However, some industry analysts said that the medications likely would not reach previous sales levels because of safety concerns. Steven Hill, a health care and portfolio analyst at First Investors, said, "It was already a declining story."
Robert Hazlett, a pharmaceutical industry analyst at SunTrust Robinson Humphrey, called the suspension of sales of Bextra a "kind of a minor victory" for Celebrex, the only COX-2 inhibitor currently on the market (Appleby et al., USA Today, 4/8).
Jamie Rubin, a pharmaceutical analyst with Morgan Stanley, called the suspension of sales of Bextra a "minor setback" for Pfizer, adding, "The company has clearly already been positioning Celebrex as the lead horse in its COX-2 franchise" (Washington Times, 4/8). Celebrex had $3.3 billion in sales last year (Tansey, San Francisco Chronicle, 4/8).
According to USA Today, Pfizer also "finds itself the focus of a growing, multifront legal threat similar to the one faced by Merck" after the company withdrew the COX-2 inhibitor Vioxx from the market in September 2004.
Investors have filed a series of securities lawsuits that allege Pfizer made misleading and false statements about the safety of Bextra and Celebrex. In addition, Pfizer faces several consumer and product liability lawsuits that allege the company misled patients who purchased Bextra and caused serious health problems among those who took the medication. Daniel Becnel, an attorney whose office has filed many of the Vioxx lawsuits, said that he would ask the federal Judicial Panel on Multidistrict Litigation to consolidate Bextra and Celebrex lawsuits with a single federal judge.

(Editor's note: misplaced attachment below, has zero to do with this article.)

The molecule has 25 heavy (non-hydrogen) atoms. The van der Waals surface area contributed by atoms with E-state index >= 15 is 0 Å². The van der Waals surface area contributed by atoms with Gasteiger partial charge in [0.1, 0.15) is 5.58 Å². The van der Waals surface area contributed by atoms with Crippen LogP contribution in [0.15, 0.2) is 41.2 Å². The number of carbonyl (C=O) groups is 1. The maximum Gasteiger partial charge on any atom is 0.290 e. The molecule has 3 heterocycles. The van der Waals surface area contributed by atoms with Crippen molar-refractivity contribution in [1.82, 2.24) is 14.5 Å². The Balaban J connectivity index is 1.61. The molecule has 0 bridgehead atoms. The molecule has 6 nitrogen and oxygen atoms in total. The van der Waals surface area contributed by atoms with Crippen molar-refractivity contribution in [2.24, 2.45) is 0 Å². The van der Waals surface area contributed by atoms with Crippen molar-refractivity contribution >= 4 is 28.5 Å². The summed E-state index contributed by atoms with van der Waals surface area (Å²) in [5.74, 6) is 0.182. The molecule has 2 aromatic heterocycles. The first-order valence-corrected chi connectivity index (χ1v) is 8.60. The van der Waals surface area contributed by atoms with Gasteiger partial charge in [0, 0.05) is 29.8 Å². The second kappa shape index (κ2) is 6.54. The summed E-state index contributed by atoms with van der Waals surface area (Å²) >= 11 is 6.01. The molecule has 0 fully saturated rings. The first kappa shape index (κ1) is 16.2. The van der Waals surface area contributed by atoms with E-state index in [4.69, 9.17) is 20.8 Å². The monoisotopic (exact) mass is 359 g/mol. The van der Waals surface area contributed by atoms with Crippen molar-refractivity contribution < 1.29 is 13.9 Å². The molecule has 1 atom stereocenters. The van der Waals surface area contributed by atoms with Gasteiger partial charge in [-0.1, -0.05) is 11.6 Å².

In February, Pfizer officials in an annual report acknowledged that the company faces a number of government investigations and lawsuits related to Bextra and Celebrex and said that potential judgments or settlements "could have a material adverse effect" on operations (McCoy, USA Today, 4/8).
The actions by FDA on Thursday indicate "the beleaguered agency has decided to take a tougher approach to the problem of health risks that surface" after medications have reached the market, the Los Angeles Times reports. The suspension of sales of Bextra also reduces the likelihood that Vioxx will return to the market, according to the Los Angeles Times. FDA said that Merck must submit a new application for Vioxx and that an agency advisory committee must consider the request (Los Angeles Times, 4/8).
According to the Wall Street Journal, the suspension of sales of Bextra "could presage a higher bar for approval of new products and a more public and confrontational process when problems emerge" with medications currently on the market (Wall Street Journal, 4/8).
Curt Furberg, a member of the FDA advisory committee that met in February who opposed the recommendation to allow Bextra to remain on the market, said that stronger warning labels on COX-2 inhibitors and NSAIDs could prompt pharmaceutical companies to conduct studies on their products to prove they have lower safety risks than rival medications. However, others experts said that pharmaceutical companies likely would not conduct such studies (San Francisco Chronicle, 4/8).
According to Galson, "FDA is providing the public information based on the latest available scientific data to guide the careful and appropriate use of these drugs aimed at maximizing their potential benefits and minimizing their risks" (Kerr, Long Island Newsday, 4/8).